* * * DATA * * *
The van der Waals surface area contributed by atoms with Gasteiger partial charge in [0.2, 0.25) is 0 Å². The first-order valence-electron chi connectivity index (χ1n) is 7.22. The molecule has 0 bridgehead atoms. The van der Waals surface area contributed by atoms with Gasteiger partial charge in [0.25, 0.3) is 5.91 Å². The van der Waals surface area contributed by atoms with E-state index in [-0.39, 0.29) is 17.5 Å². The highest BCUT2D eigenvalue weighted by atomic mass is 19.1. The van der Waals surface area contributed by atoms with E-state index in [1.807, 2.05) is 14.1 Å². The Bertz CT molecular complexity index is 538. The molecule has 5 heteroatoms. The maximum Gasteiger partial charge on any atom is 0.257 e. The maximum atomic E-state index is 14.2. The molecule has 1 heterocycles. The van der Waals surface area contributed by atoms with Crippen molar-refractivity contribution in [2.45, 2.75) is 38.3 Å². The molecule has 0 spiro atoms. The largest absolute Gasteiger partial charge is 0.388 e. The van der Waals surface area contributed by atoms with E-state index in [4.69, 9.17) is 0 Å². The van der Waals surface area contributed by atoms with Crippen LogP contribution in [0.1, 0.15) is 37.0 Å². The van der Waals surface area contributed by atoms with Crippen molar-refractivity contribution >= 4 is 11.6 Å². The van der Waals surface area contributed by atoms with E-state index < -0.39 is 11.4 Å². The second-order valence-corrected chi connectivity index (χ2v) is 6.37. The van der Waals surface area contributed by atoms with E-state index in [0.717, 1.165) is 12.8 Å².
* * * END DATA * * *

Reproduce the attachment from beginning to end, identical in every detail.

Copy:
The van der Waals surface area contributed by atoms with Gasteiger partial charge in [0.2, 0.25) is 0 Å². The first-order valence-electron chi connectivity index (χ1n) is 7.22. The molecule has 0 bridgehead atoms. The van der Waals surface area contributed by atoms with Gasteiger partial charge in [0.25, 0.3) is 5.91 Å². The van der Waals surface area contributed by atoms with E-state index in [-0.39, 0.29) is 17.5 Å². The highest BCUT2D eigenvalue weighted by atomic mass is 19.1. The van der Waals surface area contributed by atoms with E-state index in [1.807, 2.05) is 14.1 Å². The Bertz CT molecular complexity index is 538. The molecule has 5 heteroatoms. The maximum Gasteiger partial charge on any atom is 0.257 e. The maximum atomic E-state index is 14.2. The molecule has 1 heterocycles. The van der Waals surface area contributed by atoms with Crippen molar-refractivity contribution in [2.45, 2.75) is 38.3 Å². The molecule has 0 spiro atoms. The largest absolute Gasteiger partial charge is 0.388 e. The van der Waals surface area contributed by atoms with E-state index in [4.69, 9.17) is 0 Å². The van der Waals surface area contributed by atoms with Crippen LogP contribution in [0.1, 0.15) is 37.0 Å². The van der Waals surface area contributed by atoms with Crippen molar-refractivity contribution >= 4 is 11.6 Å². The van der Waals surface area contributed by atoms with E-state index < -0.39 is 11.4 Å². The second-order valence-corrected chi connectivity index (χ2v) is 6.37. The van der Waals surface area contributed by atoms with E-state index in [0.717, 1.165) is 12.8 Å².